Over the years, the National Quartet Convention grew from three days of concerts to a six-day multi-purpose event. A main attraction at Louisville is the exhibit hall with approximately 500 booths where artists, record labels, CD duplication plants, media entities, booking agents, Christian bookstores, and other industry related organizations display their products and offer their services. The week is largely attended by the older generation but lately due to the popularity of groups such as the Booth BrothersSignature SoundLegacy FiveThe Collingsworth Family and the Gaither Vocal Band, the fans are becoming younger. Fans meet their favorite artists in the exhibit area.

A concert is held each evening in the Leconte Center at Pigeon Forge, typically approaches sellout numbers for the concerts. These concerts years past ran for approximately six hours but in 2009 they have shortened the evening to five hours, 6 p.m. to 11 p.m. and feature non-stop music from the major Southern Gospel artists spaced at 10-20 minute intervals. The Singing News used to present the Fan Award on the Thursday night of the week but it was changed to Saturday night in 2009. Afternoons are devoted to showcases, some for new talent and others for conceptual events. For example, a couple of popular showcases have been Mike Speck‘s “Choral Music Extravaganza.” and “Glorious Piano Extravaganza” featuring the best in southern gospel music piano players. These are usually the highlights of the afternoons. There is a talent competition during the week as well.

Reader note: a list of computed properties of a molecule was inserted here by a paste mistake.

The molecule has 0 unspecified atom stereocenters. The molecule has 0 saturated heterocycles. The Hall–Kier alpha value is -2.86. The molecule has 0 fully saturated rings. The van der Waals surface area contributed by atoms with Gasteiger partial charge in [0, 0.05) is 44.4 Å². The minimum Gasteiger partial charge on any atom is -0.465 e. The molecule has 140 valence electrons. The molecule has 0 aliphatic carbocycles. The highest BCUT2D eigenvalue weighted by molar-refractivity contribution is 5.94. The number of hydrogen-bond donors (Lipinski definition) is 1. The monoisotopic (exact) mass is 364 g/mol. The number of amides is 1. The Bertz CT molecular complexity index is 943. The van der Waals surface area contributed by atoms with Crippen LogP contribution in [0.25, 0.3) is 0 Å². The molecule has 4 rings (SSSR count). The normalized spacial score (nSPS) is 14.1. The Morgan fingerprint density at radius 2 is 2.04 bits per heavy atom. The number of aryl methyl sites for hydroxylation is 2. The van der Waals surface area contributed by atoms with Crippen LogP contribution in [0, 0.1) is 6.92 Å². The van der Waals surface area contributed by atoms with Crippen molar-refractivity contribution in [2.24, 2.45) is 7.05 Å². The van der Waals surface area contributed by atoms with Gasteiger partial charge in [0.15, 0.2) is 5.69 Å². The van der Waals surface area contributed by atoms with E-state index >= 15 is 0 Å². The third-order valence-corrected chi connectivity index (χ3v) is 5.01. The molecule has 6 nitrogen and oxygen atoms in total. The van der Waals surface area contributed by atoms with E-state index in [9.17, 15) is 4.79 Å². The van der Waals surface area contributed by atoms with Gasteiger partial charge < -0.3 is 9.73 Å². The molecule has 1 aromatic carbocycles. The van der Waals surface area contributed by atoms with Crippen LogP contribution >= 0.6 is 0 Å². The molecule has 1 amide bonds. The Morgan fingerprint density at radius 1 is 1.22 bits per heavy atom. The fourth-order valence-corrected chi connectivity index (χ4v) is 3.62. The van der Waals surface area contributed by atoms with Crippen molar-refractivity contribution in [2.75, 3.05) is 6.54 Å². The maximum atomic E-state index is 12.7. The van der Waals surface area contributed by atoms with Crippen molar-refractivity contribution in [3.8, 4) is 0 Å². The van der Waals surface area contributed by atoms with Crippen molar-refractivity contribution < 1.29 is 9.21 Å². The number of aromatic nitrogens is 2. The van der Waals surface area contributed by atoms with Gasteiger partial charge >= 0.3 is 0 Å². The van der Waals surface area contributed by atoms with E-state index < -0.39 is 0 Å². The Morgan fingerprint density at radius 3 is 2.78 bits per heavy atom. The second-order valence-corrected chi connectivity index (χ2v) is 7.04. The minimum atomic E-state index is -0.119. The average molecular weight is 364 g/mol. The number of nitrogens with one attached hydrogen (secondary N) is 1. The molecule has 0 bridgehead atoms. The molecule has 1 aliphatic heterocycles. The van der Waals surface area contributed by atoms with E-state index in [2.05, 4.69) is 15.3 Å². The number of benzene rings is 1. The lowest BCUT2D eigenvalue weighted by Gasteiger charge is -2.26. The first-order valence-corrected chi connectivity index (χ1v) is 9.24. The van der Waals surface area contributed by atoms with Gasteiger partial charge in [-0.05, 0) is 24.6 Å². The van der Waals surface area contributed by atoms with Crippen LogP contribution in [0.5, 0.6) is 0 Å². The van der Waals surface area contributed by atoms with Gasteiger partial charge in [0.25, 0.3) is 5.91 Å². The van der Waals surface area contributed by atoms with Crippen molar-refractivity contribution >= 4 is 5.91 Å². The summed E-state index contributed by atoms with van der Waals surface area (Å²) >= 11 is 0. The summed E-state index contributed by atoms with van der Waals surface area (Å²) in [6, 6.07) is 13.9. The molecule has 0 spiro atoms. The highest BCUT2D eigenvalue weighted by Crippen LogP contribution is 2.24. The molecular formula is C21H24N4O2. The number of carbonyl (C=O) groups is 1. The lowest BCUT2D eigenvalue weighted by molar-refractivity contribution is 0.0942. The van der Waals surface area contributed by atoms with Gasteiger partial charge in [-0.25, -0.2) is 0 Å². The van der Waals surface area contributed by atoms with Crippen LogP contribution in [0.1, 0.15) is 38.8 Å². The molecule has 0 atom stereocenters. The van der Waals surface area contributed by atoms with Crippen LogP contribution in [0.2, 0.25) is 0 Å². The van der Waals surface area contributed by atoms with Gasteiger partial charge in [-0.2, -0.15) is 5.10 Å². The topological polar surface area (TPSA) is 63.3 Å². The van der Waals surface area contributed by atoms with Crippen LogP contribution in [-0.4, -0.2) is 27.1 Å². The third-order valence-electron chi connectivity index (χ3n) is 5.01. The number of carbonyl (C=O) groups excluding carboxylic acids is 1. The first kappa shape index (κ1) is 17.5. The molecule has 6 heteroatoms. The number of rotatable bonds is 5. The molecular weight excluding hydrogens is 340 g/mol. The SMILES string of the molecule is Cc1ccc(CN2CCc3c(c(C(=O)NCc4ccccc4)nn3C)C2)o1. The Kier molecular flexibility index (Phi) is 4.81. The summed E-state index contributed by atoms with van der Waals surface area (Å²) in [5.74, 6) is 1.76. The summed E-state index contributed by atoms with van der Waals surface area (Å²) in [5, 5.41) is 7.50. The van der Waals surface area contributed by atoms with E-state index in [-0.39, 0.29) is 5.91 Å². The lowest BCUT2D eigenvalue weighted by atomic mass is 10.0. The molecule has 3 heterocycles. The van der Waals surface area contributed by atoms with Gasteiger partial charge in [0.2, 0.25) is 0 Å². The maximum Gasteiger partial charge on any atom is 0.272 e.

In addition to the events for the fans, industry members routinely schedule meetings and even recording sessions to coincide with the convention. Groups needing to replace a member make new contacts at NQC and sometimes conduct auditions during the week. Various business deals are made or renegotiated. Hoping to gain exposure, up and coming artists schedule showcases at nearby hotels. Record labels court radio and media by feeding them meals, taking them on riverboat cruises and facilitating access for interviews with the artists.

In the late 1990s, the convention added three additional events designed to take the Southern Gospel convention experience to regions distant from Louisville. These new events were the Great Western Convention in Fresno, California; the Canadian Quartet Convention in Red Deer, Alberta, Canada; and the Central Canada Gospel Quartet Convention in Hamilton, Ontario, Canada. Within a few years, though, they had sold or abandoned those events in favor of focusing on the main event in Louisville.